Figures 1 and 2 show an elevation view of the flow pattern and solids concentration in the unmodified and retrofitted feedwell. It is immediately obvious that the retrofitted Vane Feedwell TM has much better solids retention, with the majority of the feedwell solids close to the desired 3 % w/w for optimal flocculation. The shelf and vanes have held the feed stream up in the top half of the feedwell and the swirl is maintained right the way around the surface, ensuring effective feed solids and flocculant distribution and mixing. By comparison, the unmodified feedwell has virtually no solids in the top half of the feedwell, with this zone being bypassed and not effectively utilised for flocculation.
Shear is a natural by-product of turbulence dissipating the feed momentum/kinetic energy, and it is also a critical factor in flocculation. Turbulence provides mixing, both of feed and dilution liquor, but also flocculant and feed slurry. Ideally, shear rates should be moderate in the top of the feedwell where the flocculant is added, and then lower in the bottom zone to ensure the aggregates safe exit.
Figure 3 shows the unmodified feedwell, with figure 4 displaying the improvements from the Vane Feedwell TM retrofit. Without it, the shear rates are essentially too low throughout the feedwell.
Fitting the Vane Feedwell TM components improves this situation considerably. There are higher shear rates in the top of the feedwell which, when associated with the better solids retention in this area, will result in improved flocculation and better feed momentum dissipation. Finally, the shear rates are decreased in the exit region, indicating a reduction in flocculated aggregate breakage when discharging into the thickener body.
Tiwest thickener upgrade
Tiwest undertook the thickener upgrade at their North Mine in May 2008 to coincide with an extended plant shut down. In addition to the new Vane Feedwell TM , an improved flocculant addition arrangement, enhanced instrumentation and new static and upright rake pickets were installed to improve underflow densities.
Process data was taken, both pre and post Vane Feedwell TM retrofit, from online instrumentation. Laboratory flocculant demand is also included, as this is Tiwest’s own internal characterisation of the slimes feeding the thickener. This has been used as a reference to determine if ore variability impacted the results.
Thickener flocculant dose
Slimes thickener flocculant dose prior to the retrofit was averaging 490 g/t, with a standard deviation of 114 g/t. Post installation flocculant dose reduces by approximately 20% to an average of 393 g/t and process stability occurs with a standard deviation of only 12 g/t.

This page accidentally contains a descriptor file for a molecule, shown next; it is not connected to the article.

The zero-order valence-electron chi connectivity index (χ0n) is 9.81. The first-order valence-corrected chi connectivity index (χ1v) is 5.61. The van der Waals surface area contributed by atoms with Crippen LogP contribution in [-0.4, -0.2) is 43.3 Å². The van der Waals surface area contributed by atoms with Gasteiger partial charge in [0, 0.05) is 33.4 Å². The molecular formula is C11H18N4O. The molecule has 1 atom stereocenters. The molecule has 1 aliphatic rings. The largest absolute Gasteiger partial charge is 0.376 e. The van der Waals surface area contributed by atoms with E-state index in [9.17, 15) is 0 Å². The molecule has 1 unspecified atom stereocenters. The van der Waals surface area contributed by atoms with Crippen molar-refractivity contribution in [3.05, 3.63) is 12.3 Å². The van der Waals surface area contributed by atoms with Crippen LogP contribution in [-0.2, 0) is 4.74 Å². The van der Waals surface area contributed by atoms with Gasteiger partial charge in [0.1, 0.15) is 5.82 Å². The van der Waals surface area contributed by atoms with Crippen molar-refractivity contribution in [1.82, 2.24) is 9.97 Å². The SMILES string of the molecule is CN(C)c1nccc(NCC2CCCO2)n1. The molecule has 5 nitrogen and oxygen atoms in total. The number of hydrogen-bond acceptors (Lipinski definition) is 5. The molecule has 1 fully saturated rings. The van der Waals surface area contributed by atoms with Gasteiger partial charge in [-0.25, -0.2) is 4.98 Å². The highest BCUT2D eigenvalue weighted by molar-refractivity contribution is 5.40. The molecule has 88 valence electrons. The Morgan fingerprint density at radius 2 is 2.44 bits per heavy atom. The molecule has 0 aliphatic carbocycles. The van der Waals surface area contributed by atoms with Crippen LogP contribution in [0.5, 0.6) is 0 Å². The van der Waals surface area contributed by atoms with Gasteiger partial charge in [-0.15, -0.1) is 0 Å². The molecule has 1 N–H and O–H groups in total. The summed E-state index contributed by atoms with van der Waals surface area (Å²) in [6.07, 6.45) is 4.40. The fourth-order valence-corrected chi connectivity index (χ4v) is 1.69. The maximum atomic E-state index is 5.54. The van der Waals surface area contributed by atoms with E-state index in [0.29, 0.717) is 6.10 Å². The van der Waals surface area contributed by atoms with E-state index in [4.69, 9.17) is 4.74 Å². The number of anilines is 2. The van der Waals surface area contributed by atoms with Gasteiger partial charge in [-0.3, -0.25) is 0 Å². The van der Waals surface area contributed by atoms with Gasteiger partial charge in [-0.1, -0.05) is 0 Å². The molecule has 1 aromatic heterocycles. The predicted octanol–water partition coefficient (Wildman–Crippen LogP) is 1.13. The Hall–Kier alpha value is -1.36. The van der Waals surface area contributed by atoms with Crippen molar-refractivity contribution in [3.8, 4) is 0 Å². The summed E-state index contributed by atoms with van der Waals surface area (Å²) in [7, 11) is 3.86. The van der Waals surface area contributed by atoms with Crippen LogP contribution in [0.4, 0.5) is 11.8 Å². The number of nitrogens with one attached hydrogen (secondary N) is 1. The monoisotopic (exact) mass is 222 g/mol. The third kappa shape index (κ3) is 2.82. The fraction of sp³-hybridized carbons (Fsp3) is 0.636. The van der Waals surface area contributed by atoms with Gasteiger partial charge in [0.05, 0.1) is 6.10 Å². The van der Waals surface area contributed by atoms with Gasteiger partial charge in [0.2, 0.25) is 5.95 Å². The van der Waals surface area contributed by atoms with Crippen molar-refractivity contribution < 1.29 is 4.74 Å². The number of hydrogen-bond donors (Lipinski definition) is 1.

From an operational perspective, the reduction in flocculant consumption is estimated to be primarily as a result of the new feedwell, with contributions also from the improved flocculant addition arrangement, pickets and instrumentation.
Thickener underflow density
Underflow density shows a major difference post Vane Feedwell TM installation. Prior to the retrofit, the slimes underflow density averaged 18% w/w with a standard deviation of 3.7% w/w. Post retrofit, a density of 20% w/w was averaged, perhaps more interesting, with a standard deviation of only 1.2% w/w. This implies that not only a higher underflow density can be achieved but also more consistently, resulting in improved process operability. This again highlights the Vane Feedwell’s ability to smooth out process variability and hence operate across a wider range. It is believed the addition of rotating pickets also helped underflow density.
Underflow density increase enables slimes deposition to be maximised. This is a very important factor for both Tiwest’s operating costs and sustained operation, since the water lost to thickener underflow is evaporated in slimes cells and lost from the process. Tiwest had experienced plant shutdowns due to mine site water shortages during the summers of 2007 and 2008.
Thickener underflow throughput
Thickener underflow tonnage rates are fairly constant across the time period at approximately 60 t/h, indicating that feed rates are not significantly different pre and post installation. Feed rates therefore do not bias the data one way or the other.
Flocculant dose, as determined through Tiwest’s laboratory characterisation procedure, can be viewed as being essentially consistent at an average of 300 g/t both pre installation and post. The variability in laboratory flocculant demand needs to be viewed against the actual thickener flocculant dose and the other variables to compile a total picture.Of particular interest is a comparison of the laboratory flocculant demand versus the actual thickener dose. During the post installation period, despite varied laboratory flocculant demand, actual thickener dose is very stable. This indicates that the Vane Feedwell TM has the ability to operate across a range of conditions and also is less sensitive to changes in flocculant demand requirements.
“A great success...”
Coupled with the plant data are the visual observations and experiences from Cooljarloo site personnel. The following is a direct quote: